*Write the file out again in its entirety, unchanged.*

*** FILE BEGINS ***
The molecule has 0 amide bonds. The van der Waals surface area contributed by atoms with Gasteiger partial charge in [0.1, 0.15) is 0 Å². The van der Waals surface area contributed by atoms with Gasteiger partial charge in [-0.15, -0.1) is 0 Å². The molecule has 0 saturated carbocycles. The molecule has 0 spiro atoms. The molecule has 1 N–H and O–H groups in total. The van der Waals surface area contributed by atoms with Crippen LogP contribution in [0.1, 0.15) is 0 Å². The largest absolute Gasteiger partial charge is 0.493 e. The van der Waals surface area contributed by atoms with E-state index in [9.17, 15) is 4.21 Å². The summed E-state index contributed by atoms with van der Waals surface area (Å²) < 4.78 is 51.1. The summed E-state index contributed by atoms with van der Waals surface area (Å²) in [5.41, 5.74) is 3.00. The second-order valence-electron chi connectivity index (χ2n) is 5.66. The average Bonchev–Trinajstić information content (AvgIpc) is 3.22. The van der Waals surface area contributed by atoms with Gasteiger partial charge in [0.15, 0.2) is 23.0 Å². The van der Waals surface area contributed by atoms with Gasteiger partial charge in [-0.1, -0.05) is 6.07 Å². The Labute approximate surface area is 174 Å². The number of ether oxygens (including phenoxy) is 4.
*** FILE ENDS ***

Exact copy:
The molecule has 0 amide bonds. The van der Waals surface area contributed by atoms with Gasteiger partial charge in [0.1, 0.15) is 0 Å². The van der Waals surface area contributed by atoms with Gasteiger partial charge in [-0.15, -0.1) is 0 Å². The molecule has 0 saturated carbocycles. The molecule has 0 spiro atoms. The molecule has 1 N–H and O–H groups in total. The van der Waals surface area contributed by atoms with Crippen LogP contribution in [0.1, 0.15) is 0 Å². The largest absolute Gasteiger partial charge is 0.493 e. The van der Waals surface area contributed by atoms with E-state index in [9.17, 15) is 4.21 Å². The summed E-state index contributed by atoms with van der Waals surface area (Å²) < 4.78 is 51.1. The summed E-state index contributed by atoms with van der Waals surface area (Å²) in [5.41, 5.74) is 3.00. The second-order valence-electron chi connectivity index (χ2n) is 5.66. The average Bonchev–Trinajstić information content (AvgIpc) is 3.22. The van der Waals surface area contributed by atoms with Gasteiger partial charge in [0.15, 0.2) is 23.0 Å². The van der Waals surface area contributed by atoms with Gasteiger partial charge in [-0.1, -0.05) is 6.07 Å². The Labute approximate surface area is 174 Å². The number of ether oxygens (including phenoxy) is 4.